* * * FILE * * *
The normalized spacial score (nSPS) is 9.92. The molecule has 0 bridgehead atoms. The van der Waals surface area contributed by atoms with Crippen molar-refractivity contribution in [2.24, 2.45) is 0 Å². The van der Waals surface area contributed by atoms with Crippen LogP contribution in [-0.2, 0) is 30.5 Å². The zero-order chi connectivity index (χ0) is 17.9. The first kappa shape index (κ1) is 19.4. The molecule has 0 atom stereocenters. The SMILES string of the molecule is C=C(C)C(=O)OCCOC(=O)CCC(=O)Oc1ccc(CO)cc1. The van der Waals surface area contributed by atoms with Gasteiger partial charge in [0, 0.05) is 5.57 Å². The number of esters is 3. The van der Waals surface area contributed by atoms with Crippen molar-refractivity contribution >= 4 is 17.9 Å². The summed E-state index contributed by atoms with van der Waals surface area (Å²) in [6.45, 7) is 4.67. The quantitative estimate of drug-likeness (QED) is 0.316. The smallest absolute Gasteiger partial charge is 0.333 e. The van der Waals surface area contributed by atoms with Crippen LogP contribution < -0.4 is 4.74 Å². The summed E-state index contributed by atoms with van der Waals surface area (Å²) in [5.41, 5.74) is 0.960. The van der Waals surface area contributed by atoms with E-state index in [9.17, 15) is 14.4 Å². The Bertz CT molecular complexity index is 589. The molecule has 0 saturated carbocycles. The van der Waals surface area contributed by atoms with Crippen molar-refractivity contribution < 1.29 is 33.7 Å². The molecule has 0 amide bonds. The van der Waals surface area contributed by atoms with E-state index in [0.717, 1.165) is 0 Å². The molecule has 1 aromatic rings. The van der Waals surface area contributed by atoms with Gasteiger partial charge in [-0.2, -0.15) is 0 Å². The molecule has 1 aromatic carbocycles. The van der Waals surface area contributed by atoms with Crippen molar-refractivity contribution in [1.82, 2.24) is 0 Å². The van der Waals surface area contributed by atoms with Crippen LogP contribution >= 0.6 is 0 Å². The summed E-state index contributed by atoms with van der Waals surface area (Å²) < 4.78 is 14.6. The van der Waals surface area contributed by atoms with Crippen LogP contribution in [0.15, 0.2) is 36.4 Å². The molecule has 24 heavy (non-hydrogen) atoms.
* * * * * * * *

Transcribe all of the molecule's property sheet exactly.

The normalized spacial score (nSPS) is 9.92. The molecule has 0 bridgehead atoms. The van der Waals surface area contributed by atoms with Crippen molar-refractivity contribution in [2.24, 2.45) is 0 Å². The van der Waals surface area contributed by atoms with Crippen LogP contribution in [-0.2, 0) is 30.5 Å². The zero-order chi connectivity index (χ0) is 17.9. The first kappa shape index (κ1) is 19.4. The molecule has 0 atom stereocenters. The SMILES string of the molecule is C=C(C)C(=O)OCCOC(=O)CCC(=O)Oc1ccc(CO)cc1. The van der Waals surface area contributed by atoms with Gasteiger partial charge in [0, 0.05) is 5.57 Å². The number of esters is 3. The van der Waals surface area contributed by atoms with Crippen molar-refractivity contribution >= 4 is 17.9 Å². The summed E-state index contributed by atoms with van der Waals surface area (Å²) in [6.45, 7) is 4.67. The quantitative estimate of drug-likeness (QED) is 0.316. The smallest absolute Gasteiger partial charge is 0.333 e. The van der Waals surface area contributed by atoms with Crippen LogP contribution < -0.4 is 4.74 Å². The summed E-state index contributed by atoms with van der Waals surface area (Å²) in [5.41, 5.74) is 0.960. The van der Waals surface area contributed by atoms with E-state index in [9.17, 15) is 14.4 Å². The Bertz CT molecular complexity index is 589. The molecule has 0 saturated carbocycles. The van der Waals surface area contributed by atoms with Crippen molar-refractivity contribution < 1.29 is 33.7 Å². The molecule has 0 amide bonds. The van der Waals surface area contributed by atoms with E-state index in [0.717, 1.165) is 0 Å². The molecule has 1 aromatic rings. The van der Waals surface area contributed by atoms with Gasteiger partial charge in [-0.2, -0.15) is 0 Å². The molecule has 1 aromatic carbocycles. The van der Waals surface area contributed by atoms with Crippen molar-refractivity contribution in [1.82, 2.24) is 0 Å². The van der Waals surface area contributed by atoms with Crippen LogP contribution >= 0.6 is 0 Å². The summed E-state index contributed by atoms with van der Waals surface area (Å²) < 4.78 is 14.6. The van der Waals surface area contributed by atoms with Crippen LogP contribution in [0.15, 0.2) is 36.4 Å². The molecule has 24 heavy (non-hydrogen) atoms.